Courier-Journal Public Editor Pam Platt announced in her regular Sunday column that the newspaper is eliminating her position, replacing the editor who interacts with readers about their concerns over news coverage with a hotline and e-mail address. Platt will fill a vacancy on the newspaper’s editorial board.
The C-J — now owned by Gannett Co. — was the first newspaper in the country to have an ombudsman, a position that, for a time, was thought to be integral to news organizations. The ombudsman was to be the watchdog of the newsroom, and would often criticize stories in the paper and the editorial decisions that led to them, although Platt rarely functioned this way of late.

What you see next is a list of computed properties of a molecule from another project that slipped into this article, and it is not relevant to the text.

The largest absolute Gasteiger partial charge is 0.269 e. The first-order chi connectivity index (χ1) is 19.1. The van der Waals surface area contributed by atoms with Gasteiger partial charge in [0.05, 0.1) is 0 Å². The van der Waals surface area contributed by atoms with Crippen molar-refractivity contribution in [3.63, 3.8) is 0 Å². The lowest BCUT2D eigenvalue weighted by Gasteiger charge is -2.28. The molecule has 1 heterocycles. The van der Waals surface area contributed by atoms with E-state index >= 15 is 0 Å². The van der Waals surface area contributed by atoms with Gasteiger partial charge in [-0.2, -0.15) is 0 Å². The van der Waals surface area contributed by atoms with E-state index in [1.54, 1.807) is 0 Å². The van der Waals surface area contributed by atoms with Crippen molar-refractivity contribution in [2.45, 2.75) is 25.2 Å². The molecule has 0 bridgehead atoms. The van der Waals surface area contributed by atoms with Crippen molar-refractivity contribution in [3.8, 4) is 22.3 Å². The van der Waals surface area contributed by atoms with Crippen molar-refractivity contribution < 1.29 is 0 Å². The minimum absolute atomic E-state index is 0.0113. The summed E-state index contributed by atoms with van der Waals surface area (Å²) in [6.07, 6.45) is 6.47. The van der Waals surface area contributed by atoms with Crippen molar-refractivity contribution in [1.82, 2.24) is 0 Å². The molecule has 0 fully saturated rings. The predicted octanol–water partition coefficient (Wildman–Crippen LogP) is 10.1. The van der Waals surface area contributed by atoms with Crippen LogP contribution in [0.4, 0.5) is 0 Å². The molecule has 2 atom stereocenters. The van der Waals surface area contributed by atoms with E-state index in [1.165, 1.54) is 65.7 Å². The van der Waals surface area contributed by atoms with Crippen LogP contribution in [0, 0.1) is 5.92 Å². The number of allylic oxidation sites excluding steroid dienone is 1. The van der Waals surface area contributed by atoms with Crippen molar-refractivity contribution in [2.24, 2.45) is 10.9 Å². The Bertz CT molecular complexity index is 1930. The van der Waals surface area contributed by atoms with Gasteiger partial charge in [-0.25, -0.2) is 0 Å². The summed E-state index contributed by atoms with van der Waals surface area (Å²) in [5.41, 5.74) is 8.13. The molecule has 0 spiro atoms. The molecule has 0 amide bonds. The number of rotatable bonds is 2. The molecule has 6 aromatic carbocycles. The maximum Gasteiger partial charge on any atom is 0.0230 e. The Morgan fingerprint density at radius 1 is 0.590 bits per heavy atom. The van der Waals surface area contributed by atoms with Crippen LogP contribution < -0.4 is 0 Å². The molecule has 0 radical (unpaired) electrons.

The C-J falls in line with several major American papers that have eliminated these positions recently, including The Baltimore Sun and The Minneapolis Star-Tribune.